||You hate lying to your child when he fearfully asks, "Is it going to hurt?" as the nurse prepares to give him a shot.
But if your child happens to be at New York Hospital Queens, you don't have to fib, thanks to their recently introduced "ouchless" program that uses LMX-4 — a topical numbing creme applied to the skin to take the sting out of needles.
"We wanted to reduce or eliminate pain as much as possible," explains Joseph J. Abularrage, M.D., chairman of the Department of Pediatrics, who created the program and who used himself as a guinea pig! The kids love the cream, he reports. “Children who were totally terrified of getting blood drawn all of a sudden couldn't feel anything." But the consideration toward children did not stop there. The "ouchless" program was just the beginning of an even bigger initiative. Parents’ and kids’ reactions to the “ouchless” approach got Dr. Abularrage thinking of other ways he could make the hospital kinder for children.
And with that, the Care With Kindness program kicked off. Dr. Abularrage created a committee, and with weekly meetings the team rallied many of the other departments in the hospital, urging staff to think about ways to make the entire institution as kid-friendly as possible. They revamped several areas — from the hospital menu trays (once dull, now restaurant-style fun), to room temperatures (making sure it's comfortable at all times) and lighting (re-wiring so parents can dim or turn off the lights at night). If a young emergency room patient needs to be admitted, they are now transported super-fast — in under 30 minutes.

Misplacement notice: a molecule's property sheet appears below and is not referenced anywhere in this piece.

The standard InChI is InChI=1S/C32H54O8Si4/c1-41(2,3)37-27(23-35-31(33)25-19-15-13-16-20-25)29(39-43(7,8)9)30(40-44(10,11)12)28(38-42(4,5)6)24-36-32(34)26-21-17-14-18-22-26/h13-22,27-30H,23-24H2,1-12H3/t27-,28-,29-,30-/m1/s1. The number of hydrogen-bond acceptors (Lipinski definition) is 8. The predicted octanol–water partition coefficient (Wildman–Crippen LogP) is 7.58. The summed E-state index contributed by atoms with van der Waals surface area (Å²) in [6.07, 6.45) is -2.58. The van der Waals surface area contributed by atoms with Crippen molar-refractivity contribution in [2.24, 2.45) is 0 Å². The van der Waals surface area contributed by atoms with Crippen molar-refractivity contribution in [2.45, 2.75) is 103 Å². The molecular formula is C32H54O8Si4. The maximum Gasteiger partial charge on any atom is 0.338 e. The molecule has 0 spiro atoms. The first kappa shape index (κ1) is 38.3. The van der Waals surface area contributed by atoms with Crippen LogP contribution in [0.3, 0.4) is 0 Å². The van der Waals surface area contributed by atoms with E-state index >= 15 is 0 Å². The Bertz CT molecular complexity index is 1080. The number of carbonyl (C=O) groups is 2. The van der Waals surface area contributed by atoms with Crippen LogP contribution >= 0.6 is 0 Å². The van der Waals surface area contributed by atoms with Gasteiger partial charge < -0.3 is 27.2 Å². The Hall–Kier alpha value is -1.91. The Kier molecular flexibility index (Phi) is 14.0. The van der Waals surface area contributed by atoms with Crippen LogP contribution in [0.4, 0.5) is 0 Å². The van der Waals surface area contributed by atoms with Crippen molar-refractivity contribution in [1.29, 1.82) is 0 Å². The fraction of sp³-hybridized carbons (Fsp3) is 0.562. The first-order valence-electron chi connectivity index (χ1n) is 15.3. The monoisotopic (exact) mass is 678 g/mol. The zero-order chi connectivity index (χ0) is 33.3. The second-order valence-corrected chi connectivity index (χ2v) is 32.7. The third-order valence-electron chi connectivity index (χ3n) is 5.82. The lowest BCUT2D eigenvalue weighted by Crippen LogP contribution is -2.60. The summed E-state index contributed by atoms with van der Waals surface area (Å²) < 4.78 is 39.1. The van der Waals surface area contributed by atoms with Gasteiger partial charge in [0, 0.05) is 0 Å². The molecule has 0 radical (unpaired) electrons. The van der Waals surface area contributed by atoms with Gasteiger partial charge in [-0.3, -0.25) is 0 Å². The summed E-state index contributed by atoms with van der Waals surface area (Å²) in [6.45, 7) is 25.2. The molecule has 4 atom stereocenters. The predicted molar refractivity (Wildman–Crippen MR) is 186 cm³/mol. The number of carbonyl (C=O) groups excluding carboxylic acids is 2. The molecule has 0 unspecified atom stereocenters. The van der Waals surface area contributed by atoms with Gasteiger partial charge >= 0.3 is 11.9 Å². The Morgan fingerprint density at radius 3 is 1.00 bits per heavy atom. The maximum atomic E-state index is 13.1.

A hospital stay can be scary and confusing for both parents and children and the Care With Kindness program addressed that in two ways. First, they "scripted" and gave actual business cards to all staff members entering a patient's room. "They walk in, introduce themselves, give their name, what department they're from, explain why they are visiting, and leave the card with a phone number," Dr. Abularrage explains. Second, the hospital produced a video to explain the basics — how to work the bed, the call bell, who to call. Dr. Abularrage and his team also extended visiting hours to 24 hours and are committed to do all they can to serve up service with a smile. "Any person, who goes into a room, no matter who they are, will ask, ‘Is there anything I can do for you?’" Even once patients are discharged, followup phone calls are made two days later. For Dr. Abularrage, the whole idea comes from a good old-fashioned notion — to be kind to kids. "I live in Queens, I brought up my children in Queens. It's a good thing for Queens,” he says.